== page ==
Alain Kan has disappeared. Without news of him for several days, his relatives turn pale from hour to hour, start to fear the worst. It must be said that their friend, their brother, their lover, has spent the last ten years in a washing machine: that of drugs, bitterness towards the record industry and the years that inevitably pass. A cocktail which, each time it is unstable, each time it is corrupted, becomes explosive. So not having heard from Alain never bodes well.
We must therefore follow the route that led to the mystery. On April 14, 1990, Alain Kan rushed into the Paris metro at Châtelet station. He is accompanied by his then friend, Hubert, who is content to drop him off and does not get on the train. He then has to wait for three stations to reach his apartment located near the Gare de Lyon. It will never get there. Lost in the tumult of the capital and his life, he will not reappear and will be officially declared dead ten years later, as required by law.
For his entourage, here is an end that is not one. Like the missing at sea, the missing in the cities are never truly dead. And even if the craziest theories are scaffolded to pretend to explain the inexplicable, to lift the veil on this evaporation, the life of Alain Kan seems nevertheless to have stopped on this precise date. How? This is the real mystery.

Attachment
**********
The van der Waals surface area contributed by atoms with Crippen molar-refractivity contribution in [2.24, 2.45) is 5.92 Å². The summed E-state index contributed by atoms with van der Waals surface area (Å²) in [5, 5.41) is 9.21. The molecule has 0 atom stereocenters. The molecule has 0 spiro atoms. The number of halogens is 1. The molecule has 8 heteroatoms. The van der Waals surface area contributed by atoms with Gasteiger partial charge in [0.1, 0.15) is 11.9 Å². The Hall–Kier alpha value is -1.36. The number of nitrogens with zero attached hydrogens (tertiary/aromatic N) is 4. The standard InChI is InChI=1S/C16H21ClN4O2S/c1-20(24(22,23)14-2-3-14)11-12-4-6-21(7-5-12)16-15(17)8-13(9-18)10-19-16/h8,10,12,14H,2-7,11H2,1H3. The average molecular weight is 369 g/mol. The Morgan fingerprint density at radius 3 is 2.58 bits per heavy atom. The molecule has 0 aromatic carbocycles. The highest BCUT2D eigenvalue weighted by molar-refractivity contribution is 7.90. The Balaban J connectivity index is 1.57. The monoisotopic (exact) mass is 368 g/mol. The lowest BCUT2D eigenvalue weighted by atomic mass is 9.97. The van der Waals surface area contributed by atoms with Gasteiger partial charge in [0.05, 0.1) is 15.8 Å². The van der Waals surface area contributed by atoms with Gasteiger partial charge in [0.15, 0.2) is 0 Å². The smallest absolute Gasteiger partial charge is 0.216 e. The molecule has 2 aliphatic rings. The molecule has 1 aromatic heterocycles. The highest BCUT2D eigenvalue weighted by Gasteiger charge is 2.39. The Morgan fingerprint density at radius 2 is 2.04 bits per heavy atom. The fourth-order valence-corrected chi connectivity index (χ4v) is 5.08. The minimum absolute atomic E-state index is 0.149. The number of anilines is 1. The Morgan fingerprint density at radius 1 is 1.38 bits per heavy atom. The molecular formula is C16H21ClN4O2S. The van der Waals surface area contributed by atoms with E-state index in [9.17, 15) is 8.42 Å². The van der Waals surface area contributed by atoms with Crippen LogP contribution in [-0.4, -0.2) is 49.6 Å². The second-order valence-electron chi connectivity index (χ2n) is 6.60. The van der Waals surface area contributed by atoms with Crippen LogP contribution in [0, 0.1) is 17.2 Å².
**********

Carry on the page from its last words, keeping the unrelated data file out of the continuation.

By dint of trying to understand, the existence of Alain Kan becomes a kind of myth, the story of forty-six years winding through French music, from the carefree era of “Salut les buddies” through a glam rock parenthesis, then by a frantic, destructive punk period, which came too late in his life for him to really recover.
Meet the greats
Born in 1944 in the XVIIIe arrondissement of Paris, Alain Kan was drawn to music from an early age. He practices in front of the eyes of his little sister, Véronique, who will accompany him until the end of his known life. After learning professional singing with Tosca Marmor, a great Austrian pianist, he launched into singing when he was hired by Pathé and released his first 45 rpm in 1964. There are two songs there: “Si l’amour” and “When you come back”.